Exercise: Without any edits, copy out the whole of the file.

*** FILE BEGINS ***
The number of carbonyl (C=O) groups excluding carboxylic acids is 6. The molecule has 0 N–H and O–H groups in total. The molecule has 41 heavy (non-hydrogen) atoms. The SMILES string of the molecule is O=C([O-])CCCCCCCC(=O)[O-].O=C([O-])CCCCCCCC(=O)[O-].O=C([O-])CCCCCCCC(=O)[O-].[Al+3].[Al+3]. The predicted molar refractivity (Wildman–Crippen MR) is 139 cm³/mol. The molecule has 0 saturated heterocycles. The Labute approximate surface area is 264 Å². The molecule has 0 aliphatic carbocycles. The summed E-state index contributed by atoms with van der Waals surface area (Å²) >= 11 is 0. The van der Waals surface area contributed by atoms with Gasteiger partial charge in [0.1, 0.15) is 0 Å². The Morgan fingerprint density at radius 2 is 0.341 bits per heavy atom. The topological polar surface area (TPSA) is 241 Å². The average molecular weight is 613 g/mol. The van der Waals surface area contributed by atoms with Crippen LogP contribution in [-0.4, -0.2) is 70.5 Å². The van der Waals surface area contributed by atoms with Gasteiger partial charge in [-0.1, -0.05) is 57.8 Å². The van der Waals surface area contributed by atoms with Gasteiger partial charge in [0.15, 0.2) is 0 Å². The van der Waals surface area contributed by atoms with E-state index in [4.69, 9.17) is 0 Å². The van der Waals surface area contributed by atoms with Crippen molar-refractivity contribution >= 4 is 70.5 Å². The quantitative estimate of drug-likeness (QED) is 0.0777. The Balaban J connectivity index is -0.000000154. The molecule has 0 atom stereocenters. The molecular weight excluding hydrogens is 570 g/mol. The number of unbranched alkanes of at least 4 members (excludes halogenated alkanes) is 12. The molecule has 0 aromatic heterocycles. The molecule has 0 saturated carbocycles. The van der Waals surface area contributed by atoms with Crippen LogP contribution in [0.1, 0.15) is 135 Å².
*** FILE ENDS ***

The number of carbonyl (C=O) groups excluding carboxylic acids is 6. The molecule has 0 N–H and O–H groups in total. The molecule has 41 heavy (non-hydrogen) atoms. The SMILES string of the molecule is O=C([O-])CCCCCCCC(=O)[O-].O=C([O-])CCCCCCCC(=O)[O-].O=C([O-])CCCCCCCC(=O)[O-].[Al+3].[Al+3]. The predicted molar refractivity (Wildman–Crippen MR) is 139 cm³/mol. The molecule has 0 saturated heterocycles. The Labute approximate surface area is 264 Å². The molecule has 0 aliphatic carbocycles. The summed E-state index contributed by atoms with van der Waals surface area (Å²) >= 11 is 0. The van der Waals surface area contributed by atoms with Gasteiger partial charge in [0.1, 0.15) is 0 Å². The Morgan fingerprint density at radius 2 is 0.341 bits per heavy atom. The topological polar surface area (TPSA) is 241 Å². The average molecular weight is 613 g/mol. The van der Waals surface area contributed by atoms with Crippen LogP contribution in [-0.4, -0.2) is 70.5 Å². The van der Waals surface area contributed by atoms with Gasteiger partial charge in [-0.1, -0.05) is 57.8 Å². The van der Waals surface area contributed by atoms with Gasteiger partial charge in [0.15, 0.2) is 0 Å². The van der Waals surface area contributed by atoms with E-state index in [4.69, 9.17) is 0 Å². The van der Waals surface area contributed by atoms with Crippen molar-refractivity contribution >= 4 is 70.5 Å². The quantitative estimate of drug-likeness (QED) is 0.0777. The Balaban J connectivity index is -0.000000154. The molecule has 0 atom stereocenters. The molecular weight excluding hydrogens is 570 g/mol. The number of unbranched alkanes of at least 4 members (excludes halogenated alkanes) is 12. The molecule has 0 aromatic heterocycles. The molecule has 0 saturated carbocycles. The van der Waals surface area contributed by atoms with Crippen LogP contribution in [0.1, 0.15) is 135 Å².